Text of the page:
Death of a Bookseller by Alice Slater summary: In this “utterly unforgettable” debut (Catherine Ryan Howard), a disaffected, true crime-obsessed bookseller develops a dangerous obsession with a colleague.
Roach would rather be listening to the latest episode of her favorite true crime podcast than assisting the boring and predictable customers at her local branch of the bookstore Spines, where she’s worked her entire adult life. A serious true crime junkie, Roach looks down her nose at the pumpkin-spice-latte-drinking casual fans who only became interested in the genre once it got trendy. But when Laura, a pretty and charismatic children’s bookseller, arrives to help rejuvenate the struggling bookstore branch, Roach recognizes in her an unexpected kindred spirit.
Despite their common interest in true crime, Laura keeps her distance from Roach, resisting the other woman’s overtures of friendship. Undeterred, Roach learns everything she can about her new colleague, eventually uncovering Laura’s traumatic family history. When Roach realizes that she may have come across her very own true crime story, interest swiftly blooms into a dangerous obsession.
A darkly funny suspense novel, Death of a Bookseller, raises ethical questions about the fervor for true crime and how we handle stories that don’t belong to us.
Death Of A Book Seller By Alice Slater- Summary Debunked
You have the above to reference. Now let me tear it apart. Because hey! Summary writing people (this summary is from Goodreads):
I would love to say that Death of A Book Seller is unforgettable. Even if because of how the book fails. Consequently, I guess it can stand there and be wrong in its wrongness, too. Ok, now. Let’s take a look at the last sentence. It is like Bob Dylan’s Rainy Day Woman #12 and #13. Neither is it about rain, a woman, or those numbers.
It is, in fact, about getting stoned and, again, looking at that last sentence. Alice Slater’s Death of a Bookseller is neither darkly funny nor suspenseful. Additionally, it absolutely does not raise ethical questions. Although, I guess it had the set-up to do so. AH! That brings me to my second point.
Death Of A Bookseller By Alice Slater: Plot
In addition to the wrongness of the summary, Alice Slater never lets Death of a Bookseller take off… or land. It was sad, really. Whenever Becky and I read a section, we would get on what’s app and say the same thing. Well, it is definitely setting something up. I can’t wait to see what happens. Except, that was the problem. Nothing ever happened. It just kept circling the runway. Hell, I don’t even think the landing strip was built so that it could take off… or land.
Sorry, Ms. Slater. I will not ever trust you with my reading time again.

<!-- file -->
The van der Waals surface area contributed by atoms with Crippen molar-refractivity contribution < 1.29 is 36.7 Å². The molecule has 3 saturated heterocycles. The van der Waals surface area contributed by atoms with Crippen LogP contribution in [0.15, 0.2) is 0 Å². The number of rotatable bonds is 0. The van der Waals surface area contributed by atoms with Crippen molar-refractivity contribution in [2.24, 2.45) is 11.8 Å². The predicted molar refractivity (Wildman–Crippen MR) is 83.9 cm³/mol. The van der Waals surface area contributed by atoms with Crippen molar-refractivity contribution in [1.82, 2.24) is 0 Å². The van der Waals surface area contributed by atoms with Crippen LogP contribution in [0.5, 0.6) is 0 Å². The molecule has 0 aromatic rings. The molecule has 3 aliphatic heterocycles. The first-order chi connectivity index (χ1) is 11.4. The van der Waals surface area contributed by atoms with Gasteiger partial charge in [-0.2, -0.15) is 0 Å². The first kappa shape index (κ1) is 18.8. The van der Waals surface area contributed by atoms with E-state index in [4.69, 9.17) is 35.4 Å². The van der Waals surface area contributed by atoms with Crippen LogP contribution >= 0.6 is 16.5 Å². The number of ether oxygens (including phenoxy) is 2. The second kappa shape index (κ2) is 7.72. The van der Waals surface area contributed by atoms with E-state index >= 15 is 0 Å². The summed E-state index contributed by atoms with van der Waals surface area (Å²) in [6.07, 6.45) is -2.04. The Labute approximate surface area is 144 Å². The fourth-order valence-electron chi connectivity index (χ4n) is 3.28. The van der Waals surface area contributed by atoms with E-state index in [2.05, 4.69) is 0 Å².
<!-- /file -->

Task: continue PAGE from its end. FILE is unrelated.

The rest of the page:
Dorothy, this plane is destined to circle and circle until it runs out of gas. Once it runs out of gas, it will crash and burn in an epic fail.
Furthermore, this caused a cascade of rippling issues. First, the book became incredibly repetitive. Since it never met the promise of one hell of a book, it kept repeating the same dialogue and events. Slater just upped the ante on them each time, making you think something great is coming. I was a fool for hoping. I should have listened to Kaz. Unfortunately, I did not listen to Kaz.
BUT WAIT! There’s more. Actually, there is less, but that isn’t how the saying goes. How forgettable are the characters? Well. I found even the main characters forgettable. But Becky and I disagreed on that a bit. However, we completely agreed on the side characters.
They are so forgettable that Becky and I didn’t even realize we didn’t discuss them until we finished the book. YUP. You read that right. We never once brought up any of the supporting characters (in any meaningful discussion) until we finished the book. At that time, we realized how little they mattered.
They are flatter and thinner than a French Crepe. I could not tell you one character from the next (male or female). Not to mention that they change roles throughout the book. They are both utterly useless and confusing to the plot all at once. That takes effort.
Again, I also found this to be true of the main characters but check out Becky’s review for a different perspective.
Go ahead and call me an elitist because I worked at Barnes and Noble for over three years, but there is something rotten in the state of Denmark. Alice Slater portrays the atmosphere and actions of the characters while at work entirely unrealistically.
From the character’s treatment of shoppers to their treatment of each other and the temper tantrums they threw on shift? Let me not forget a bookseller’s unilateral decision to insert an entire section of books. Then, the unilateral decision of a colleague to eliminate the same section of books? No. This is not how bookstores work.
Review Title: Death of a Reader
Death of a Bookseller: Final Thoughts
- Becky and I are on the same page with this buddy read. I will link her review as soon as it posts.
- Not only is the entire book awful? The ending was confounding and more suited for a duology than a stand-alone.
- THERE IS A FUCKING EPILOGUE. Christ on a crouton! There was absolutely no need for an epilogue.
- Speaking of the Epilogue? On the opposite side of the book, the prologue makes no damn sense. Ok. In the most literal and fundamental way, I guess it makes sense. BUT THAT IS IT. It does not lift the suspense or cause an OH SHIT moment in the end. END OF STORY.
End of review.